5 Feminist Resolutions for 2018

2017 was, in many ways, a fantastic year for women.

I want to make 2018 the year all your feminist dreams come true, with these five feminist New Year’s resolutions:

1. Listen To Learn 

There is no singular ‘female experience’. While many women share similar experiences of marginalization and oppression, we are not the same. Moments like #MeToo remind us that we must listen to women and believe what they say if we are to continue working towards equality. We must create an environment where women, minorities, and other underrepresented, marginalized groups can speak for themselves.

2.  Educate Yourself On Intersectionality  

Intersectionality theory was first developed by Kimberlé Crenshaw in 1989 as a way to explain marginalization of African-American women through the intersection of race, class, and gender. This intersection of identifiers remains relevant today and understanding how race, socio-economic status and gender marginalize some while empowering others is crucial. In 2018, we must continue marching together whilst acknowledging that each person is a person of diversity.

3. Collaborate With Women

In 2017, women kicked some serious butt. This was made possible by rallying at Women’s Marches worldwide and standing together to protest widespread sexual harassment and assault. As we continue fighting for equality, we must collaborate in new and creative ways. Make it your mission to break down old boundaries and rules by supporting the creativity and ingenuity of women around the world. We can all challenge our own assumptions and the assumptions of others to be the best possible versions of ourselves.

4. Put Your Money Where Your Mouth Is 

In the U.S. we vote with our dollar, and so by buying from minority- and women-owned businesses and understanding the costs of consumption we can proactively support the things we believe in. Many garments are made by women and children in developing countries, and in many cases workers are neither treated humanely nor paid fairly. By understanding where our clothing comes from, we can consume more intelligently. For example, Sseko Sandals is a female owned and operated brand using sustainable materials and supporting women’s higher education in Africa. There are so many ways to support women and minorities: donating to women’s organizations like Girls’ Globe or buying art from women and minority creatives. If you are not in a financial position to monetarily support other women, you can open your network or volunteer your time and expertise to help other women. The possibilities are endless!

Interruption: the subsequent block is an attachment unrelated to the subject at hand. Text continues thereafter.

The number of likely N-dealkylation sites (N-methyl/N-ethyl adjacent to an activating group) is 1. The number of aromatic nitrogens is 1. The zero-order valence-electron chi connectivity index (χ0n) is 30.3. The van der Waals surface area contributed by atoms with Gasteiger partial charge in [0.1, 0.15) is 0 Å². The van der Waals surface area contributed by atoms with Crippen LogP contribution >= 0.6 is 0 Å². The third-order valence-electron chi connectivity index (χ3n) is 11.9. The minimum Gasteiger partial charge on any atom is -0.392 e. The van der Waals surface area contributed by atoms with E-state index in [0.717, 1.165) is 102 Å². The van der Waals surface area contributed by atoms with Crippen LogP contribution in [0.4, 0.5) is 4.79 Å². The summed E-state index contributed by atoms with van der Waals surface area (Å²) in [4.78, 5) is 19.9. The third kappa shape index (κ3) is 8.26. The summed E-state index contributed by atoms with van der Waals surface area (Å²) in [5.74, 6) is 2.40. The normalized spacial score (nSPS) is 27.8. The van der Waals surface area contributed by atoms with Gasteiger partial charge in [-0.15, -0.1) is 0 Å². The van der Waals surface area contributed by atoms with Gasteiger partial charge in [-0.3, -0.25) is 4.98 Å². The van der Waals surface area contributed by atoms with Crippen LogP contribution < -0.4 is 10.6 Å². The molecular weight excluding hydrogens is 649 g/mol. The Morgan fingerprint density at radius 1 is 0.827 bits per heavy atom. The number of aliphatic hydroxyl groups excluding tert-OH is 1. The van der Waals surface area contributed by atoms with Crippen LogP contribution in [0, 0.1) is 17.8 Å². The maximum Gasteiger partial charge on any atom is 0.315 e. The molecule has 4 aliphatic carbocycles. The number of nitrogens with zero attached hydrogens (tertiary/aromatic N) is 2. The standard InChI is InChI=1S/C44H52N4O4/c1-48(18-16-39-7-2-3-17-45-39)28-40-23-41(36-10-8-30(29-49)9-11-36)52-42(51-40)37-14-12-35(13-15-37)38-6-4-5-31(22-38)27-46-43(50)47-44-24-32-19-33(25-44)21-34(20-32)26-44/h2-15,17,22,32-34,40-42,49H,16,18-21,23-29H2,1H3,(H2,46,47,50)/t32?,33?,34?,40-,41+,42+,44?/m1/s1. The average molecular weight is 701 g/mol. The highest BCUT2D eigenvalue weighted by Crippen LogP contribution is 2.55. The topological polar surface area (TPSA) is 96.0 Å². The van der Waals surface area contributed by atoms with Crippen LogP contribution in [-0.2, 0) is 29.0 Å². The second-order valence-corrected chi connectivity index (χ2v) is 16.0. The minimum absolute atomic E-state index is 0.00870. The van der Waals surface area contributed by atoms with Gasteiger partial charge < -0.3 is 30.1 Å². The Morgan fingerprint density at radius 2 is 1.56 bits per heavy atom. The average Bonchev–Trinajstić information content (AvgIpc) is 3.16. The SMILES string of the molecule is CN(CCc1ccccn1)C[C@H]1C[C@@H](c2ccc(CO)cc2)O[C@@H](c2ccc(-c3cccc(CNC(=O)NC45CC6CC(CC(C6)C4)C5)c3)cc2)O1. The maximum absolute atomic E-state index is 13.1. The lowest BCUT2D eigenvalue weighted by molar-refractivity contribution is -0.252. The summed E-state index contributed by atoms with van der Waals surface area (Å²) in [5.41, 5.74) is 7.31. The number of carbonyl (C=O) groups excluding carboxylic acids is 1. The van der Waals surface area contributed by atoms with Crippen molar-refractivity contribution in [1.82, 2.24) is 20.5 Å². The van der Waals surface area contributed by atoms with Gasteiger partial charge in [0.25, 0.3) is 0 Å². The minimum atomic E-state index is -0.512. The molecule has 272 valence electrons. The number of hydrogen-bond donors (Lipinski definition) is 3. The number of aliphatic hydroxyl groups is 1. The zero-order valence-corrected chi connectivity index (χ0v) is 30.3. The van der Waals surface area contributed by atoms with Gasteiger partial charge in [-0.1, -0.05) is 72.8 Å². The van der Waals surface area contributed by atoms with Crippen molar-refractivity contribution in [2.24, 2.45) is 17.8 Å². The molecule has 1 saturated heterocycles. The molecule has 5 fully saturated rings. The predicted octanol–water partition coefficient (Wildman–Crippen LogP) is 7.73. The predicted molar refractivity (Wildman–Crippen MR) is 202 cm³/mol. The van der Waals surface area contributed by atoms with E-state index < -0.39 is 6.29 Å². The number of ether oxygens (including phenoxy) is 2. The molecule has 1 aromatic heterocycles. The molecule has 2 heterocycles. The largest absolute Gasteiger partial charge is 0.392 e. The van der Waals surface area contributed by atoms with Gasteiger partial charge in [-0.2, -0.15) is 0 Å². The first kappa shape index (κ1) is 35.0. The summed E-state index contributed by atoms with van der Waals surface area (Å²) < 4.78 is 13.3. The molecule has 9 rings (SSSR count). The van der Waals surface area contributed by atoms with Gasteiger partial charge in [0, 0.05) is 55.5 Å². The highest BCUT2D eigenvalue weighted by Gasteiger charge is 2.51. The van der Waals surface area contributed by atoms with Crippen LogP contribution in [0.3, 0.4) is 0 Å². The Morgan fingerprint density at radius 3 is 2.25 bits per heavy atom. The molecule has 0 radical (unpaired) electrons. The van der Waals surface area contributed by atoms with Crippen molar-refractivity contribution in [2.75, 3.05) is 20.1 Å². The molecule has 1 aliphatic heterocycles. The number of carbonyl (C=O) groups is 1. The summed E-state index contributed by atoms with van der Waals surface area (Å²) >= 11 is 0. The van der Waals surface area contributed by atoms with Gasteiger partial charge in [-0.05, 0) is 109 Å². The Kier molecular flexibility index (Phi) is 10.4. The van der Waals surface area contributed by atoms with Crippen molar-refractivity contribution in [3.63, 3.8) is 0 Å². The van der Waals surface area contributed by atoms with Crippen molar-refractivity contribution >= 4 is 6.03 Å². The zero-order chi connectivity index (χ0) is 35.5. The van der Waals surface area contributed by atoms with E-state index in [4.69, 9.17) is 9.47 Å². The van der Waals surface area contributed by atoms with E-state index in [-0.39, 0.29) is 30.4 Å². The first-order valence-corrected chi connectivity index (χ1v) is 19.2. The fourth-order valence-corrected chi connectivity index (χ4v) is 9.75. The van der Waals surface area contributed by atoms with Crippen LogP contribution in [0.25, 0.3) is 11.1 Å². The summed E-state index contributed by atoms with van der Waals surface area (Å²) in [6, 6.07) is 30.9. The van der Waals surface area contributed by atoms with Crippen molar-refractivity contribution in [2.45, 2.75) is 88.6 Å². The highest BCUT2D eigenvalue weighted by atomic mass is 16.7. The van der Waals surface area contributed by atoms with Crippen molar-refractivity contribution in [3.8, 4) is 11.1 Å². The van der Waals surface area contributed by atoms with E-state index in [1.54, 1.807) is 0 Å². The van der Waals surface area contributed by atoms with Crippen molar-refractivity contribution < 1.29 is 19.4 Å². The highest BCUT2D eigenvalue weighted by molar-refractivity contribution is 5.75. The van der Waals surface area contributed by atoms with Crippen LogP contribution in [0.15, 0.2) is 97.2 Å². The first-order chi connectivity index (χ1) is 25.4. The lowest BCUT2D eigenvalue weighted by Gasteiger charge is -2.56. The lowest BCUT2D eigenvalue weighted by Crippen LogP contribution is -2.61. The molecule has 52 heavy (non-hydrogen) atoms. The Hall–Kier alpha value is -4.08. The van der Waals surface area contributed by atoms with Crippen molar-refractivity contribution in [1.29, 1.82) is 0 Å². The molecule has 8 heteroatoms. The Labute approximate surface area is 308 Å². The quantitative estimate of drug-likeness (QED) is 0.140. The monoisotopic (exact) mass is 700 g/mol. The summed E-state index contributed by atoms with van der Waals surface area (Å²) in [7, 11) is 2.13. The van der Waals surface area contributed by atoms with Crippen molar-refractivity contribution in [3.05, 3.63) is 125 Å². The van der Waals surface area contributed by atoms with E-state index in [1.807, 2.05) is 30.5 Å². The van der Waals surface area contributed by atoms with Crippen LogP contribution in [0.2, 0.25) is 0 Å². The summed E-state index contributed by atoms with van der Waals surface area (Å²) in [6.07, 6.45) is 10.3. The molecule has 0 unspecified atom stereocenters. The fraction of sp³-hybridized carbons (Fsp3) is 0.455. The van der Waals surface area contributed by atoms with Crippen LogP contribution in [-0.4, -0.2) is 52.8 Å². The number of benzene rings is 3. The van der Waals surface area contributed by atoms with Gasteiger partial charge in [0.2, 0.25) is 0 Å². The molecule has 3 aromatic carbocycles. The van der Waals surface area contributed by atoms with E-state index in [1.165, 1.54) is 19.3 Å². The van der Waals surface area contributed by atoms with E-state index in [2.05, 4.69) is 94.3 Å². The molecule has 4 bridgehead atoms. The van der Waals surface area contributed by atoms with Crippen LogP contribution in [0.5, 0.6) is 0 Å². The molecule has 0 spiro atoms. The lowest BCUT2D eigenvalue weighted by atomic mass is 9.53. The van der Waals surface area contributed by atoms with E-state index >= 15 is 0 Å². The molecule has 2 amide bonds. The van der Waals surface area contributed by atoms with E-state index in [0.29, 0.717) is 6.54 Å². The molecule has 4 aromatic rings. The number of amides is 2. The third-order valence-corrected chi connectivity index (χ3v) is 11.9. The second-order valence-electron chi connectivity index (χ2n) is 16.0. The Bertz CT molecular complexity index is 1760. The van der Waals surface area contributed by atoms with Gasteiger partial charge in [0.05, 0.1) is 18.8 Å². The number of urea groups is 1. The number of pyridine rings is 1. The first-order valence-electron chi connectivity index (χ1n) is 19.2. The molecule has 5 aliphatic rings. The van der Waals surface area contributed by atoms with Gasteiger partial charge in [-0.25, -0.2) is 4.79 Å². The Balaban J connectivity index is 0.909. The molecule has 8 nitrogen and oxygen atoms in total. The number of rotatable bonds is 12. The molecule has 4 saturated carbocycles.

5. Self Care Is Not Selfish

Take care of yourself. Make sure the people around you are taking care of themselves, too. And be patient with your self care. Sometimes you have to try something new, or spend more (or less) time taking care of yourself to feel at your best. I think that women often undervalue themselves, and so by caring for yourself you remind yourself and others that you are worthy of love and care.

What are your feminist resolutions for the year ahead? How are you going to make sure 2018 is a great year for gender equality…wherever you are in the world?